Whether you call it effervescent, fizzy, or sparkling, carbonated water is making a comeback as a beverage. Aside from quenching thirst, researchers at the University of Illinois at Urbana-Champaign have discovered a new use for these "bubbly" concoctions that will have major impact on the manufacturer of the world's thinnest, flattest, and one most useful materials -- graphene.

As graphene's popularity grows as an advanced "wonder" material, the speed and quality at which it can be manufactured will be paramount. With that in mind,...

Im Focus: Exotic quantum states made from light: Physicists create optical “wells” for a super-photon

Physicists at the University of Bonn have managed to create optical hollows and more complex patterns into which the light of a Bose-Einstein condensate flows. The creation of such highly low-loss structures for light is a prerequisite for complex light circuits, such as for quantum information processing for a new generation of computers. The researchers are now presenting their results in the journal Nature Photonics.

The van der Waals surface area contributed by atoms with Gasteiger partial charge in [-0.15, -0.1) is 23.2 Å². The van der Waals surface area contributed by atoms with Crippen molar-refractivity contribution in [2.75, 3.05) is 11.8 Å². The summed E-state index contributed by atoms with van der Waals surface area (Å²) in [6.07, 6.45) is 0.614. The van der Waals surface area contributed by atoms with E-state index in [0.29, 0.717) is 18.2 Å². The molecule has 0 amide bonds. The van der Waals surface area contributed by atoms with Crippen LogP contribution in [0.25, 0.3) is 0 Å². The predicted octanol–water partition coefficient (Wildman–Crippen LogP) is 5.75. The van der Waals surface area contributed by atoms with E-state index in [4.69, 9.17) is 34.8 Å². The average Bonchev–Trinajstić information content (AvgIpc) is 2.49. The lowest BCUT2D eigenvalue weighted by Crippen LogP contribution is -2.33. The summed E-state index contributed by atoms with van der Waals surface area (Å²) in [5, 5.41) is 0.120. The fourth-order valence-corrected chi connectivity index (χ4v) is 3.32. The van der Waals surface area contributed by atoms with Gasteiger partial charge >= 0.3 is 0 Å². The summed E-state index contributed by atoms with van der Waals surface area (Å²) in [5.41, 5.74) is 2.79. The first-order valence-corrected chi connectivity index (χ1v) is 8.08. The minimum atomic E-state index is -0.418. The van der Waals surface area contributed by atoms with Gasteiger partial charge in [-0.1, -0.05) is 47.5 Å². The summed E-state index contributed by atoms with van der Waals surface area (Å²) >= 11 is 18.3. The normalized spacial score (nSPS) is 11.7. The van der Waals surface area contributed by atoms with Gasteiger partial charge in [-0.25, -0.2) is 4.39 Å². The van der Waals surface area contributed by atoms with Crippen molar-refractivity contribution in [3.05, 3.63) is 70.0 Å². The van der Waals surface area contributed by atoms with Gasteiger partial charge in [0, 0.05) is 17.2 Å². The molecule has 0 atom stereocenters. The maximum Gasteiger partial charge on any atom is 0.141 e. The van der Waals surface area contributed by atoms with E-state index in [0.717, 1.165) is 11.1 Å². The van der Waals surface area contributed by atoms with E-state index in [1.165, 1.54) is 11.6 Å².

Light particles (photons) occur as tiny, indivisible portions. Many thousands of these light portions can be merged to form a single super-photon if they are...

Im Focus: Circular RNA linked to brain function

For the first time, scientists have shown that circular RNA is linked to brain function. When a RNA molecule called Cdr1as was deleted from the genome of mice, the animals had problems filtering out unnecessary information – like patients suffering from neuropsychiatric disorders.

While hundreds of circular RNAs (circRNAs) are abundant in mammalian brains, one big question has remained unanswered: What are they actually good for? In the...

Im Focus: RAVAN CubeSat measures Earth's outgoing energy